Corruption has made Ukraine a dependent country in Europe. Ukraine has been given millions by the United Nations Development Programme (UNDP) for projects that involved perking up governance, but this does not seem to have made much brunt on public acuity. Additionally, the World Bank loaned $7 billion to Ukraine, and when it investigated the performance of the Ukrainian government in 2010, the results were poor administration and corruption as the major restraints to expansion and foreign direct investments. This creates an unhealthy business and diplomatic relation with other nations and organizations (USAID, 2006).
However, the Ukrainian government has made efforts to combat and curb corruption. Project against corruption in Ukraine (UPAC) was founded in 2006 and lasted till 2010. It was funded by the European Union with a purpose of strengthening Ukrainian institutions to combat corruption through strategic, legal and preventive frameworks. In 2006, Ukraine became the 40th member of the Group of States against Corruption (GRECO). GRECO is charged with the responsibility of evaluating issues such as corruption in public service and the authorities in charge of investigations and prosecutions of corruption charges. By joining GRECO, Ukraine was committed to abiding to all the regulations and procedure embodied in GRECO (Oxford Business Group, 2007). In 2011, the government dissolved the existence of the government agency for anti-corruption policy and replaced it with a new National Anti-Corruption Committee in May 2012. This independent committee is expected to investigate, and prosecute even the corrupt political and business ‘untouchables’ with no fear or favor (Kochanova, 2012).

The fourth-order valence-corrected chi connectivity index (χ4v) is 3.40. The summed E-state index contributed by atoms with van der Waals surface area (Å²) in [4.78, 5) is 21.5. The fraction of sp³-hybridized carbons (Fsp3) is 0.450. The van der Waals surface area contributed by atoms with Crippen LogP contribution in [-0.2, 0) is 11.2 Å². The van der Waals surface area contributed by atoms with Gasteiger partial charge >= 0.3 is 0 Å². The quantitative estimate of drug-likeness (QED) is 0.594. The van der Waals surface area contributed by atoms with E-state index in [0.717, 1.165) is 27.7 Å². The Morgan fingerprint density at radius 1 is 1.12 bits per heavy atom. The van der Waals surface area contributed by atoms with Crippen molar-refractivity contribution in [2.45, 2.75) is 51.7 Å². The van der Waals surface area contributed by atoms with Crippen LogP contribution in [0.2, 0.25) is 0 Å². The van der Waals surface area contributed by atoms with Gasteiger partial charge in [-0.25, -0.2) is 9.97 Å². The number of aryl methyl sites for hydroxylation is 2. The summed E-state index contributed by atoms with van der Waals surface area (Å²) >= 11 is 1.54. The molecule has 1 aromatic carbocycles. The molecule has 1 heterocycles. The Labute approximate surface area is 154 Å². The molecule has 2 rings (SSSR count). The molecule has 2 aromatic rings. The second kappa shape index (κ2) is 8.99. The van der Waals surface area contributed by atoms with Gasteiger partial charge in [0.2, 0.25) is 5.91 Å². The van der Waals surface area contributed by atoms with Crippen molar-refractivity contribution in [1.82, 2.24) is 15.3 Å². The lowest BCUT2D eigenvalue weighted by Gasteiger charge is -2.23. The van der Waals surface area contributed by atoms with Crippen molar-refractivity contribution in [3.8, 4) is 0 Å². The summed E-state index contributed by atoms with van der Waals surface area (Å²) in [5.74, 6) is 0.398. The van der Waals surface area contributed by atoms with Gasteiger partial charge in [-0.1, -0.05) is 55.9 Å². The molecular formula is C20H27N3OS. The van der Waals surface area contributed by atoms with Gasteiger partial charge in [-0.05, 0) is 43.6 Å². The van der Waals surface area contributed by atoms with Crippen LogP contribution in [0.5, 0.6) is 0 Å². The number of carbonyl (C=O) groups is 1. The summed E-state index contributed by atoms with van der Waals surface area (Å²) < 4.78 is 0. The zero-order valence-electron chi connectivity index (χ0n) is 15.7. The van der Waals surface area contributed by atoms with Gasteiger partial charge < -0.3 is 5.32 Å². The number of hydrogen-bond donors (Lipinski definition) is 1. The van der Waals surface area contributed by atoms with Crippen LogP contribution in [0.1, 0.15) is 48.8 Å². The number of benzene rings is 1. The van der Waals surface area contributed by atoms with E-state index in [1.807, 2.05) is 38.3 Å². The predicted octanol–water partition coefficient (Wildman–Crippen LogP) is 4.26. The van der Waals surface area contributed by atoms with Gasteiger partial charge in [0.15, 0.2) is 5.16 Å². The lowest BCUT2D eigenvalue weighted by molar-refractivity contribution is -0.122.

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In conclusion, corruption in Ukraine is a ‘cancerous’ predicament subsisting across the board and at all heights of public management. Both petty and large-scale corruptions are thriving with political parties, police, legislature, public officials and the judicial system leading in the vice. The Ukrainian community can be conceptualized as a community with a high lenience for corrupt activities. All efforts against corruption should be strengthened to reduce and discourage it to ground level for the good of the Ukrainian society. Bribery grows directly proportional with rate of inflation (Kochanova, 2012).